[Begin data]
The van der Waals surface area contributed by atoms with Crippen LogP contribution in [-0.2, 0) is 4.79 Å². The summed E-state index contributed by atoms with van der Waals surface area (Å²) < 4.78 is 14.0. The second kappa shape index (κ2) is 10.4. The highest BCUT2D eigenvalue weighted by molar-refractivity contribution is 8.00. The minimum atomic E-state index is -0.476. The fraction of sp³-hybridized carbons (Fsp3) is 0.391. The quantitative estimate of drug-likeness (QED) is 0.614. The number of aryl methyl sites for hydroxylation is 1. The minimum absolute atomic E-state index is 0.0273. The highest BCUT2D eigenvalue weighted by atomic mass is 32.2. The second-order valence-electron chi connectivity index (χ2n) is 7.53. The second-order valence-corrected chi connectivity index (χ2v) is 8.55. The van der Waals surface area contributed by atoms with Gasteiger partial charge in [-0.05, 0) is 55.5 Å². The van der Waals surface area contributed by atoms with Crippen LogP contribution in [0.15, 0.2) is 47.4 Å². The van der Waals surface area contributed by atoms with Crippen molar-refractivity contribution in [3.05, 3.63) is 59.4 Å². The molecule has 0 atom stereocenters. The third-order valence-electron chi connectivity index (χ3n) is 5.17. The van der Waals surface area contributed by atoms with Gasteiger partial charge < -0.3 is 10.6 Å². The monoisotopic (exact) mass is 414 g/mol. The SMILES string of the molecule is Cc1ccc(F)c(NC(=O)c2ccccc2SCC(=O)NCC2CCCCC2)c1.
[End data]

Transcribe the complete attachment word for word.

The van der Waals surface area contributed by atoms with Crippen LogP contribution in [-0.2, 0) is 4.79 Å². The summed E-state index contributed by atoms with van der Waals surface area (Å²) < 4.78 is 14.0. The second kappa shape index (κ2) is 10.4. The highest BCUT2D eigenvalue weighted by molar-refractivity contribution is 8.00. The minimum atomic E-state index is -0.476. The fraction of sp³-hybridized carbons (Fsp3) is 0.391. The quantitative estimate of drug-likeness (QED) is 0.614. The number of aryl methyl sites for hydroxylation is 1. The minimum absolute atomic E-state index is 0.0273. The highest BCUT2D eigenvalue weighted by atomic mass is 32.2. The second-order valence-electron chi connectivity index (χ2n) is 7.53. The second-order valence-corrected chi connectivity index (χ2v) is 8.55. The van der Waals surface area contributed by atoms with Gasteiger partial charge in [-0.05, 0) is 55.5 Å². The van der Waals surface area contributed by atoms with Crippen LogP contribution in [0.15, 0.2) is 47.4 Å². The van der Waals surface area contributed by atoms with Crippen molar-refractivity contribution in [3.05, 3.63) is 59.4 Å². The molecule has 0 atom stereocenters. The third-order valence-electron chi connectivity index (χ3n) is 5.17. The van der Waals surface area contributed by atoms with Gasteiger partial charge < -0.3 is 10.6 Å². The monoisotopic (exact) mass is 414 g/mol. The SMILES string of the molecule is Cc1ccc(F)c(NC(=O)c2ccccc2SCC(=O)NCC2CCCCC2)c1.